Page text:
His Christmas Countess(5)By: Louise Allen
‘A stupid accident in Edinburgh. I’d been staying with a friend in the New Town and the place is covered in building sites. Some fool of a labourer dropped a plank on me. I was out cold for a couple of days and in no state to move much after that, but there’s nothing broken.’
He closed his eyes and she did the same. She let herself drift off, reassured. She was safe while he was there.
The night passed with intervals of sleep interrupted by increasing waves of contractions. At some point Kate was conscious of simply abandoning herself to Grant Rivers, to the competent hands, the confident, reassuring voice, the strength of the man. There was no choice now, but her instincts told her this was a good man, and if she was mistaken, there was nothing she could do about it. As time passed, on leaden feet, her trust grew.
She held on to his fingers, squeezing until she felt his bones shift under her grip, but he never complained. He was going to deliver her baby, he was going to save her so she could hold her child in her arms. He was her miracle. She was tired beyond anything she had ever experienced, this was more difficult than she could have imagined and she seemed to have been in this place for years. But it would be all right. Grant Rivers would make it all right.
* * *
It was taking too long. Kate was exhausted, the light was dreadful and he had no instruments. He knew full well that if there were complications, he did not have the knowledge to deal with them.
As dawn light filtered through the cobwebbed windows, Grant took a gulp of the neat whisky, scrubbed his hands over his face and faced down the fear. She was not going to die, nor was the baby. This time, at this crisis, he could save both mother and child. There was no decision to be made about it, no choice. He had only to hold his nerve, use his brain, and he would cheat death. This time. He stretched, went out to check on the horse, then saw the tree growing at the back of the bothy and smiled.
‘Talk to me, Kate. Where do you come from, why are you here, alone on Christmas morning?’
‘Not alone.’ She opened her eyes. ‘You’re here, too. Is it really Christmas?’
‘Yes. The season’s greetings to you.’ He showed her the little bunch of berried holly he had plucked from the stunted tree and was rewarded with a smile. Hell, but she looks dreadful. Her face was white and lined with strain, her hair was lank and tangled, her eyes bloodshot. She was too thin and had been for some time, he suspected, but she was a fighter.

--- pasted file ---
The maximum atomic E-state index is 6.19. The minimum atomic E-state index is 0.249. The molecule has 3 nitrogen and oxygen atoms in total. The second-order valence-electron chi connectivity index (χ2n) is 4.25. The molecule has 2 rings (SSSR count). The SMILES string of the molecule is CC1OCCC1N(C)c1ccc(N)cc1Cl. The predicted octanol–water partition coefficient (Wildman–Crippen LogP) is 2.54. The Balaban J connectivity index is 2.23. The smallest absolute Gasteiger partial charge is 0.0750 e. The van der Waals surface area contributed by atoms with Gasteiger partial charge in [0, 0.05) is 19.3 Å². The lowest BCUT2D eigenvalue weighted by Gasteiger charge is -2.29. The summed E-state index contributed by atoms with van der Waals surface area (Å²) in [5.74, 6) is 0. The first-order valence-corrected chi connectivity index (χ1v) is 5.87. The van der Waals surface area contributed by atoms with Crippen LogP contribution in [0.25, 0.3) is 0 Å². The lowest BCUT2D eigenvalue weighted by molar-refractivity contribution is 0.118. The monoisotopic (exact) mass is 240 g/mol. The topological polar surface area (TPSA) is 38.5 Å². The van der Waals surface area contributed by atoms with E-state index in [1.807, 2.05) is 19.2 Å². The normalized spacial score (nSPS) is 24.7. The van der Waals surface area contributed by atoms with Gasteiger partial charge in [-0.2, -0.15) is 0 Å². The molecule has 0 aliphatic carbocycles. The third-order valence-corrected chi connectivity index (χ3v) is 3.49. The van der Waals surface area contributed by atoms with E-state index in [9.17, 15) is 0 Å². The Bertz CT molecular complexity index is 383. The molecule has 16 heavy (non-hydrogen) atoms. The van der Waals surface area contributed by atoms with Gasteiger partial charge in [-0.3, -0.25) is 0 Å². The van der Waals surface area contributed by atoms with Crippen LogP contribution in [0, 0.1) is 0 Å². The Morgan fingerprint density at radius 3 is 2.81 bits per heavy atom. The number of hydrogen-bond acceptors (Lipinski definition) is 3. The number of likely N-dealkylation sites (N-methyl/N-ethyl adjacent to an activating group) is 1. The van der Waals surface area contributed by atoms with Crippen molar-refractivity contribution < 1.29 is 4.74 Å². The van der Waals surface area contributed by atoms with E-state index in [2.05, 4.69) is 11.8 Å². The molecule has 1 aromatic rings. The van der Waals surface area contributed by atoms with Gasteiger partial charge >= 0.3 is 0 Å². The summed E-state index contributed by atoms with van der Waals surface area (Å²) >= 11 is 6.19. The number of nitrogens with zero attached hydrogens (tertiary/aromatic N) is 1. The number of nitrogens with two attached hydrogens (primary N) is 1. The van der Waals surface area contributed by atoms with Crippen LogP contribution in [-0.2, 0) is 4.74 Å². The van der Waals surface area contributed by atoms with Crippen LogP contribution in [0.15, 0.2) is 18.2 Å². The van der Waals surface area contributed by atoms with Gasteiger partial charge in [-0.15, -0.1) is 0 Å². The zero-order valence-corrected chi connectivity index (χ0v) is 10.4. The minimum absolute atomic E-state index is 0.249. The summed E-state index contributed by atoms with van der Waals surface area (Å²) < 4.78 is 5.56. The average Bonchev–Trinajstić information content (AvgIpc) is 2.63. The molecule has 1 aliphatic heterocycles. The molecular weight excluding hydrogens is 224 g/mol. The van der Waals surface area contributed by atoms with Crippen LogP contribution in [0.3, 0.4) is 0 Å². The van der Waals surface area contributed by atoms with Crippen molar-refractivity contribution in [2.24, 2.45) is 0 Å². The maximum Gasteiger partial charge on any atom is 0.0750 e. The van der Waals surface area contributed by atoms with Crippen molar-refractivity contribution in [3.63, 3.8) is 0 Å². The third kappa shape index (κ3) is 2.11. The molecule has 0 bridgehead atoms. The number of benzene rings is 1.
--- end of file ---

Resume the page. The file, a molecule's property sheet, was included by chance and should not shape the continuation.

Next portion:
‘How old are you?’
‘Talk to me,’ he repeated. ‘Where are you from? I live just over the Border in Northumberland.’
‘I’m from—’ She grimaced and clutched at his bruised hand. ‘Suffolk. My brother is a...a country squire. My mother died when he was born, my father was killed in a hunting accident a few years ago. He was a real countryman and didn’t care for London. Henry’s different, but he’s not important or rich or well connected, although he wishes he was. He wanted me to marry well.’
A gentlewoman, then, as he had thought. ‘You’re of age.’ Grant wiped her face with a damp cloth and gave her some more of the warm watered brandy to sip. It should be hot sweet tea, but this was all he had.
She was silent and he guessed she was deciding how much to tell him, how much she trusted him. ‘He controls all my money until I marry with his blessing. I fell in love and I was reckless. Naive. I suppose I had a very quiet, sheltered country life until I met Jonathan.’ She gave a twisted shrug. ‘Jonathan’s...dead. Henry said that until I had the baby I must stay at the lodge near Edinburgh that he inherited from an uncle, and then he would... He said he would find a good home. But I don’t trust him. He’ll leave my child at a workhouse or give her to some family who won’t love her...’ Her voice trailed away. ‘I don’t trust him.’
It wasn’t the entire story. Kate, he was certain, was editing it as she went along. He couldn’t blame her. This probably happened all the time, well-bred young women finding themselves in a difficult situation and the family stepping in to deal with the embarrassment, hoping they could find her an unsuspecting husband to take her off their hands later. It was a pity in this case, because Kate, with her fierce determination, would make a good mother, he was sure of that.
He settled back against the wall, her hand in his so he would know when another contraction came, even if he drifted off. He was tired enough to sleep without even the usual nightmares waking him, but Kate’s fierce grip would rouse him. How much time was this going to add to his journey? Charlie knew he was coming and he was a sensible boy for his age, but he’d been through too much and he needed his father. He needs a mother, too.